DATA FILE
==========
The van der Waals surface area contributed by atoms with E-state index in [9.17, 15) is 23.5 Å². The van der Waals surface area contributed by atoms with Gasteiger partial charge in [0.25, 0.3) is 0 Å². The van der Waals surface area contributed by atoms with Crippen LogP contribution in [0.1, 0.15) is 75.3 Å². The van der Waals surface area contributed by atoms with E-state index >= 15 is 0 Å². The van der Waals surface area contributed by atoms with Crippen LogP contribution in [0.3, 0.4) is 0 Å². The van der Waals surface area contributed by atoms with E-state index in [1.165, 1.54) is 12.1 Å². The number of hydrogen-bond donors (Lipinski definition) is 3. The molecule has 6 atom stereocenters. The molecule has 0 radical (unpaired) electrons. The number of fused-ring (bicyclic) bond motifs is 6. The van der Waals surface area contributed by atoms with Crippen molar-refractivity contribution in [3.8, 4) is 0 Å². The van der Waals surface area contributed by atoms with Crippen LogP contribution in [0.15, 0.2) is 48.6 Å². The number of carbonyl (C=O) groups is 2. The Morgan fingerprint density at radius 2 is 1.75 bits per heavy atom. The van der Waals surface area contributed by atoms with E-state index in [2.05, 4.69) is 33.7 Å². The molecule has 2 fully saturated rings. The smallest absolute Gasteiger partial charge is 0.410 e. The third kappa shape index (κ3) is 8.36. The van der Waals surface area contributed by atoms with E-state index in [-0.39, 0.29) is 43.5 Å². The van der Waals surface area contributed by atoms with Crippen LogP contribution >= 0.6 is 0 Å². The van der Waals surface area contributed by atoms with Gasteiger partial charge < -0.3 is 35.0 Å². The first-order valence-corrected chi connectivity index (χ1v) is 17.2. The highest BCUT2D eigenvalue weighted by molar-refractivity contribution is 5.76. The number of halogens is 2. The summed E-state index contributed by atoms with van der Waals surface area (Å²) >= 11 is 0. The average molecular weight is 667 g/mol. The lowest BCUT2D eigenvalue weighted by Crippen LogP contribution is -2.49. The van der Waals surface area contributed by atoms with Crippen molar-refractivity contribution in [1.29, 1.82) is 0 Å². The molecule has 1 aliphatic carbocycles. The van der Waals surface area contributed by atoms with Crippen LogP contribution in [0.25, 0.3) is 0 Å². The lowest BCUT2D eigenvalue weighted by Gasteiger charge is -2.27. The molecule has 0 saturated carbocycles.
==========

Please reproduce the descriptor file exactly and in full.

The van der Waals surface area contributed by atoms with E-state index in [9.17, 15) is 23.5 Å². The van der Waals surface area contributed by atoms with Gasteiger partial charge in [0.25, 0.3) is 0 Å². The van der Waals surface area contributed by atoms with Crippen LogP contribution in [0.1, 0.15) is 75.3 Å². The van der Waals surface area contributed by atoms with E-state index >= 15 is 0 Å². The van der Waals surface area contributed by atoms with Crippen LogP contribution in [0.3, 0.4) is 0 Å². The van der Waals surface area contributed by atoms with E-state index in [1.165, 1.54) is 12.1 Å². The number of hydrogen-bond donors (Lipinski definition) is 3. The molecule has 6 atom stereocenters. The molecule has 0 radical (unpaired) electrons. The number of fused-ring (bicyclic) bond motifs is 6. The van der Waals surface area contributed by atoms with Crippen molar-refractivity contribution in [3.8, 4) is 0 Å². The van der Waals surface area contributed by atoms with Crippen LogP contribution in [0.15, 0.2) is 48.6 Å². The number of carbonyl (C=O) groups is 2. The Morgan fingerprint density at radius 2 is 1.75 bits per heavy atom. The van der Waals surface area contributed by atoms with E-state index in [2.05, 4.69) is 33.7 Å². The molecule has 2 fully saturated rings. The smallest absolute Gasteiger partial charge is 0.410 e. The third kappa shape index (κ3) is 8.36. The van der Waals surface area contributed by atoms with E-state index in [-0.39, 0.29) is 43.5 Å². The van der Waals surface area contributed by atoms with Crippen LogP contribution >= 0.6 is 0 Å². The van der Waals surface area contributed by atoms with Gasteiger partial charge < -0.3 is 35.0 Å². The first-order valence-corrected chi connectivity index (χ1v) is 17.2. The highest BCUT2D eigenvalue weighted by molar-refractivity contribution is 5.76. The number of halogens is 2. The summed E-state index contributed by atoms with van der Waals surface area (Å²) >= 11 is 0. The average molecular weight is 667 g/mol. The lowest BCUT2D eigenvalue weighted by Crippen LogP contribution is -2.49. The van der Waals surface area contributed by atoms with Crippen molar-refractivity contribution in [1.29, 1.82) is 0 Å². The molecule has 1 aliphatic carbocycles. The van der Waals surface area contributed by atoms with Crippen LogP contribution in [0.25, 0.3) is 0 Å². The lowest BCUT2D eigenvalue weighted by Gasteiger charge is -2.27. The molecule has 0 saturated carbocycles.